32. 33. Cigarettes ( X ) Lung Capacity ( Y ) 0 45 5 42 10 33 15 31 20 29
    33. 34. Computing a correlation Cigarettes ( X ) XY Lung Capacity ( Y ) 0 0 0 2025 45 5 25 210 1764 42 10 100 330 1089 33 15 225 465 961 31 20 400 580 841 29 50 750 1585 6680 180
    34. 35. Computing a Correlation
    35. 36. Example for correlation coefficient Student Age Blood Pressure A 43 128 B 48 120 C 56 135 D 61 143 E 67 141 F 70 152
    36. 37. Example for correlation coefficient <ul><li>Using the data on age and blood pressure, let’s calculate the  x,  y,  xy,  x 2 and  y 2 . </li></ul>Student Age Blood Pressure Age*BP age 2 BP 2 A 43 128 5504 1849 16384 B 48 120 5760 2304 14400 C 56 135 7560 3136 18225 D 61 143 8723 3721 20449 E 67 141 9447 4489 19881 F 70 152 10640 4900 23104 Sum 345 819 47634 20399 112443
    37. 38. Example for correlation coefficient <ul><li>Substitute in the formula and solve for r : </li></ul><ul><ul><li>r= {(6*47634)-(345*819)}/{[(6*20399)-345 2 ][(6*112443)-819 2 ]} 0.5 . </li></ul></ul><ul><ul><li>r= 0.897. </li></ul></ul><ul><li>The correlation coefficient suggests a strong positive relationship between age and blood pressure. </li></ul>
    38. 39. <ul><li>The conceptual formula for the correlation coefficient is a little daunting, but it looks like this: </li></ul>
    39. 40. Example for correlation coefficient Shyness X Speeches Y 0 8 2 10 3 4 6 6 9 1 10 3
    40. 41. Computational Example of r for the relationship between Shyness and Speeches (6 X 107) – 30 (32) [6 (230) – 30 2 ] [6 (226) – 32 2 ] r = -.797 Shyness X Speeches Y XY X 2 Y 2 0 8 0 0 64 2 10 20 4 100 3 4 12 9 16 6 6 36 36 36 9 1 9 81 1 10 3 30 100 9 30 32 107 230 226
    41. 42. Alternative Formula for the Correlation Coefficient
    42. 44. Partial correlation <ul><li>Sometimes it is desirable to know the relationship between two variables with the effects of a third variable held constant. </li></ul><ul><li>E.g: Both intelligence and number of hours worked are correlated with exam marks, and further that intelligence and number of hours worked are also correlated. </li></ul>
    43. 45. Partial correlation <ul><li>Partial correlation is the correlation of two variables while controlling for a third or more other variables. </li></ul><ul><li>Partial correlation coefficient  is a measure of the linear association between two variables after adjusting for the linear effect of a group of other variables. </li></ul>
    44. 46. <ul><li>Partial correlation analysis is important when studying relationship in linear form between more than two variables </li></ul><ul><li>It measures the strength of a linear relationship between two variables, while controlling the effect of other variables. </li></ul>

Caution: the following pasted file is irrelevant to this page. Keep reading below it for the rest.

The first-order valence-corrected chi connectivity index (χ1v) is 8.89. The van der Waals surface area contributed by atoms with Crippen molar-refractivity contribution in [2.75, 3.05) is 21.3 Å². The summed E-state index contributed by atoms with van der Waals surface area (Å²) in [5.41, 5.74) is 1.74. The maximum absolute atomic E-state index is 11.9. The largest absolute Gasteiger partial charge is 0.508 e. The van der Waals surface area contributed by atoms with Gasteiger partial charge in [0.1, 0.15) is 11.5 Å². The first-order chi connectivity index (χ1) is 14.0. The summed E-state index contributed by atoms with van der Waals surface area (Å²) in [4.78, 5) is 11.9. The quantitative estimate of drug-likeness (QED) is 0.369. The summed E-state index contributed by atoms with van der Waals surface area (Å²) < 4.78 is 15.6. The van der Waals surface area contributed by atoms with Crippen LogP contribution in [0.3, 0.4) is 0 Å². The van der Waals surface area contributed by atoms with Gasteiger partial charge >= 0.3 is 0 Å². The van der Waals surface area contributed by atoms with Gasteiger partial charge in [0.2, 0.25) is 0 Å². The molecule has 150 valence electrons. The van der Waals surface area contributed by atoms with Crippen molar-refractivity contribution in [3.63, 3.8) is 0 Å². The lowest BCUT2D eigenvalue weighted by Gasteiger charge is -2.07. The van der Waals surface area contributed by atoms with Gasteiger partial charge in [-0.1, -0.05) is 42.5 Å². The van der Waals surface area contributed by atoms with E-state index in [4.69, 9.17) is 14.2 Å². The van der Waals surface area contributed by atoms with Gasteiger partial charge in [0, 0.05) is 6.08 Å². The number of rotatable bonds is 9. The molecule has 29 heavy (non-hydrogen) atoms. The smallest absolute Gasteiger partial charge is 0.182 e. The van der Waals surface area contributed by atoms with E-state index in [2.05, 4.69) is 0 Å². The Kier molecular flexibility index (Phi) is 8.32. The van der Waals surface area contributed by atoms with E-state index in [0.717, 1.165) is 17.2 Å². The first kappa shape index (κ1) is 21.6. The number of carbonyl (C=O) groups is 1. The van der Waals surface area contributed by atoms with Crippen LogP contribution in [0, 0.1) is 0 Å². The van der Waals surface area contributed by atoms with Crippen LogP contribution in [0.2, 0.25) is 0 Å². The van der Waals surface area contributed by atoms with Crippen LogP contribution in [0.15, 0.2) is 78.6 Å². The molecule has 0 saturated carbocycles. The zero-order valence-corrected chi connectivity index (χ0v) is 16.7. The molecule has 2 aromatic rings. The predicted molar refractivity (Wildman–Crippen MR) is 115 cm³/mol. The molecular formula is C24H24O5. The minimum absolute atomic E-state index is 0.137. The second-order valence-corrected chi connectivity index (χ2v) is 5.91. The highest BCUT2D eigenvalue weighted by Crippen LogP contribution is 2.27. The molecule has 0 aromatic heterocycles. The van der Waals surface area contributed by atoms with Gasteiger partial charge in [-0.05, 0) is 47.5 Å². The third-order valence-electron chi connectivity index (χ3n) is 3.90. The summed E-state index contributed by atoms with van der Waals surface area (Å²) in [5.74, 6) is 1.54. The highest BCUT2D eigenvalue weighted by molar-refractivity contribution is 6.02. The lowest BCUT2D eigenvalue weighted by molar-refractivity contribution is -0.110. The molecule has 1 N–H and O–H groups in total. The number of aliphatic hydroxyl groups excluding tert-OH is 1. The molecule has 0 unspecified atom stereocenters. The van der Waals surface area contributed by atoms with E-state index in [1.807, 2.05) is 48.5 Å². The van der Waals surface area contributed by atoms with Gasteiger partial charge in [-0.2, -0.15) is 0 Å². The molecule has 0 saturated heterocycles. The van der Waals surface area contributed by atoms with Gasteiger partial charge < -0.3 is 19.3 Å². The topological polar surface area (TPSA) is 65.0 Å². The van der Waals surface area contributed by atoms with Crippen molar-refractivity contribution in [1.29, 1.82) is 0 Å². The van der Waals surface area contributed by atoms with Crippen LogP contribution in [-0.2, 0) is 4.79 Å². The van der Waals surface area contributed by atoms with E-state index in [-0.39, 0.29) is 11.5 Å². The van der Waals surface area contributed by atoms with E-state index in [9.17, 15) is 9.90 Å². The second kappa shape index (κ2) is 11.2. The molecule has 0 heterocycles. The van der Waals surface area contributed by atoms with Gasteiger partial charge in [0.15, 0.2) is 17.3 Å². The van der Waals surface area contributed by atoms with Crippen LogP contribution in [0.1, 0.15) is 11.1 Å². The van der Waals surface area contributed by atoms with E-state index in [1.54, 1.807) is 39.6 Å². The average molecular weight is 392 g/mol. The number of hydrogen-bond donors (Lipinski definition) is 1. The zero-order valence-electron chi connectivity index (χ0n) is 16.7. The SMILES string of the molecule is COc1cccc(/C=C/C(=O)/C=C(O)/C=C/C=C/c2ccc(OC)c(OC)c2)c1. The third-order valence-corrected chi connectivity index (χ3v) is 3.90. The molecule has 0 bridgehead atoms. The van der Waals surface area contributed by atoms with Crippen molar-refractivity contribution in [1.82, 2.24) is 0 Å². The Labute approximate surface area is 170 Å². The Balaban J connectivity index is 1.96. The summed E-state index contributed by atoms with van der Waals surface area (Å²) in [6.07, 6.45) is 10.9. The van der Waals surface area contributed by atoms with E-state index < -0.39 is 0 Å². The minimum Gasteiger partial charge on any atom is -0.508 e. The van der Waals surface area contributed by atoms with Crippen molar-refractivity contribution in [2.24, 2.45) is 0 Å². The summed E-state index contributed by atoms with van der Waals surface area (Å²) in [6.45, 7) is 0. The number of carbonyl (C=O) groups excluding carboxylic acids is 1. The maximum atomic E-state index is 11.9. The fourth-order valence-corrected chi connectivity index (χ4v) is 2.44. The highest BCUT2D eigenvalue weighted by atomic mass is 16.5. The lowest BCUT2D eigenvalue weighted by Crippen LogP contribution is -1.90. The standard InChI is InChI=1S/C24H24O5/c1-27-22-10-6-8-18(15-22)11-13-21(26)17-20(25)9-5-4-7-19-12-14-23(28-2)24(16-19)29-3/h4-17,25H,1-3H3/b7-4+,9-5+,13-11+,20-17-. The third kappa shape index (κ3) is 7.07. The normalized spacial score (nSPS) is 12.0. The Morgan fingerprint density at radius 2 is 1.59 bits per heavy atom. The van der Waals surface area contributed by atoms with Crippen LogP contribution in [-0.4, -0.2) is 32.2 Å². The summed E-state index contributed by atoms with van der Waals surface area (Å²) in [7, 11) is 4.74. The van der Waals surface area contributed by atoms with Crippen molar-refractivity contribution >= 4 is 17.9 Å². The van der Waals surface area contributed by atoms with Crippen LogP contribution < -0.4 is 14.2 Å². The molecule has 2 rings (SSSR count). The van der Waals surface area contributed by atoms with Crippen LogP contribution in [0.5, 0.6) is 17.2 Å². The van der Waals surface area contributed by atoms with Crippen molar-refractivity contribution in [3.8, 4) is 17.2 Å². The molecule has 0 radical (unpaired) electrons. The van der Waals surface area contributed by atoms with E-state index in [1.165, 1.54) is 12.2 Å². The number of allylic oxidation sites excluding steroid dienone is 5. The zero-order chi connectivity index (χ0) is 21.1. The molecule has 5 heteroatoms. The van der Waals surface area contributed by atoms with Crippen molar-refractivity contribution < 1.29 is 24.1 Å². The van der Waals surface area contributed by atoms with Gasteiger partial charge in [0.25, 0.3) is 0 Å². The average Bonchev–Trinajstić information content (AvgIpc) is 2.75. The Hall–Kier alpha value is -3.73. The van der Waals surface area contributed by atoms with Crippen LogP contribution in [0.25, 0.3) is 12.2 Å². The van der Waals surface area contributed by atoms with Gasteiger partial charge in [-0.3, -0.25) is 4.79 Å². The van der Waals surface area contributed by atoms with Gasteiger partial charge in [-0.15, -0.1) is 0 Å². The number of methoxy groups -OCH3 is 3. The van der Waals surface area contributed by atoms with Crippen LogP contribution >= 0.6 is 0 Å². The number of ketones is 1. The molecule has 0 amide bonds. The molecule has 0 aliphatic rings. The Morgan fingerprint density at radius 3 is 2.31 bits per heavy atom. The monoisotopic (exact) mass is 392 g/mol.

45. 47. <ul><li>For example  r 12.34  is the correlation of variables 1 and 2, controlling for variables 3 and 4. </li></ul><ul><li>If partial correlation  r 12.34  is equal to uncontrolled correlation  r 12  , it implies that the control variables have no effect on the relationship between variables 1 and 2.. </li></ul>
    46. 48. Types of Partial correlation <ul><li>If the number of other variables is equal to 1, the partial correlation coefficient is called the first order coefficient. </li></ul><ul><li>If the number of other variables is equal to 2, the partial correlation coefficient is called the second order coefficient, and so on. </li></ul>
    47. 49. Types of Partial correlation
    48. 53. <ul><li>Problems </li></ul><ul><li>A. Calling exam marks (1), intelligence (2) and hours worked (3), and given r12 = .50, and r13=.40, and r23 of .40 </li></ul><ul><li>work out the value of r12.3. </li></ul>
    49. 55. <ul><li>Given three variables (1) prognosis in terms of weeks to recover, (2) an anxiety questionnaire, (3) a physiological measure, and r12= .40; r13= .30, and r23= .80, what is the correlation of the physiological measure with prognosis with the anxiety questionnaire results partialled out from both variables? </li></ul>
    50. 57. <ul><li>Partial correlation of (1) (actual sale price ÷ $1000) with (2) (living space), controlling for (3) (current taxes) and (4) (number of rooms) </li></ul>